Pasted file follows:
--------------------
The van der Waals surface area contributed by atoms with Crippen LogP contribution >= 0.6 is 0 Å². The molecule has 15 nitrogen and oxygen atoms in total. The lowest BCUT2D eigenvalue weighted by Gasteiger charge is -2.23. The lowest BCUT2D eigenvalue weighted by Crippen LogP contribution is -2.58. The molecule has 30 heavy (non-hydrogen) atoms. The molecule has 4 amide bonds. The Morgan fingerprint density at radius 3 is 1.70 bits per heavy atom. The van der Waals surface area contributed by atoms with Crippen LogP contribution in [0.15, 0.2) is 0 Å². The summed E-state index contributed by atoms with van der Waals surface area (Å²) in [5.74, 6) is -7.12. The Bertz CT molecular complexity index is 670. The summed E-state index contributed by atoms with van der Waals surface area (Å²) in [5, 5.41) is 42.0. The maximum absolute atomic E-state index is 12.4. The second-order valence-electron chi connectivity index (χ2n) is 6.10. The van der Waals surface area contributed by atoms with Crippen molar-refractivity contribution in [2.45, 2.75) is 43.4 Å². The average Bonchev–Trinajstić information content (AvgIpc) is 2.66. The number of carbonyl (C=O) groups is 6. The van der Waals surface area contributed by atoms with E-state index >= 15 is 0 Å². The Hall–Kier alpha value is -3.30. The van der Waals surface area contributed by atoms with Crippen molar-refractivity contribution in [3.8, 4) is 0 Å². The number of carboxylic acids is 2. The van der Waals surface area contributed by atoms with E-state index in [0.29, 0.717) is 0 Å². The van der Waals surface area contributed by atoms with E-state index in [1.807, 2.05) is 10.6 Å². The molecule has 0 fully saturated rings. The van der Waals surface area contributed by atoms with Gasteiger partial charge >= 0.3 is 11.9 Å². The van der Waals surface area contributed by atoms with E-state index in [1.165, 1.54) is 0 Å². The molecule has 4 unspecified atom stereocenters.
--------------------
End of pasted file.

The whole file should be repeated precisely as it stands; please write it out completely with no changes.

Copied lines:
The van der Waals surface area contributed by atoms with Crippen LogP contribution >= 0.6 is 0 Å². The molecule has 15 nitrogen and oxygen atoms in total. The lowest BCUT2D eigenvalue weighted by Gasteiger charge is -2.23. The lowest BCUT2D eigenvalue weighted by Crippen LogP contribution is -2.58. The molecule has 30 heavy (non-hydrogen) atoms. The molecule has 4 amide bonds. The Morgan fingerprint density at radius 3 is 1.70 bits per heavy atom. The van der Waals surface area contributed by atoms with Crippen LogP contribution in [0.15, 0.2) is 0 Å². The summed E-state index contributed by atoms with van der Waals surface area (Å²) in [5.74, 6) is -7.12. The Bertz CT molecular complexity index is 670. The summed E-state index contributed by atoms with van der Waals surface area (Å²) in [5, 5.41) is 42.0. The maximum absolute atomic E-state index is 12.4. The second-order valence-electron chi connectivity index (χ2n) is 6.10. The van der Waals surface area contributed by atoms with Crippen molar-refractivity contribution in [2.45, 2.75) is 43.4 Å². The average Bonchev–Trinajstić information content (AvgIpc) is 2.66. The number of carbonyl (C=O) groups is 6. The van der Waals surface area contributed by atoms with E-state index >= 15 is 0 Å². The Hall–Kier alpha value is -3.30. The van der Waals surface area contributed by atoms with Crippen molar-refractivity contribution in [3.8, 4) is 0 Å². The number of carboxylic acids is 2. The van der Waals surface area contributed by atoms with E-state index in [0.29, 0.717) is 0 Å². The van der Waals surface area contributed by atoms with E-state index in [1.807, 2.05) is 10.6 Å². The molecule has 0 fully saturated rings. The van der Waals surface area contributed by atoms with Gasteiger partial charge >= 0.3 is 11.9 Å². The van der Waals surface area contributed by atoms with E-state index in [1.165, 1.54) is 0 Å². The molecule has 4 unspecified atom stereocenters.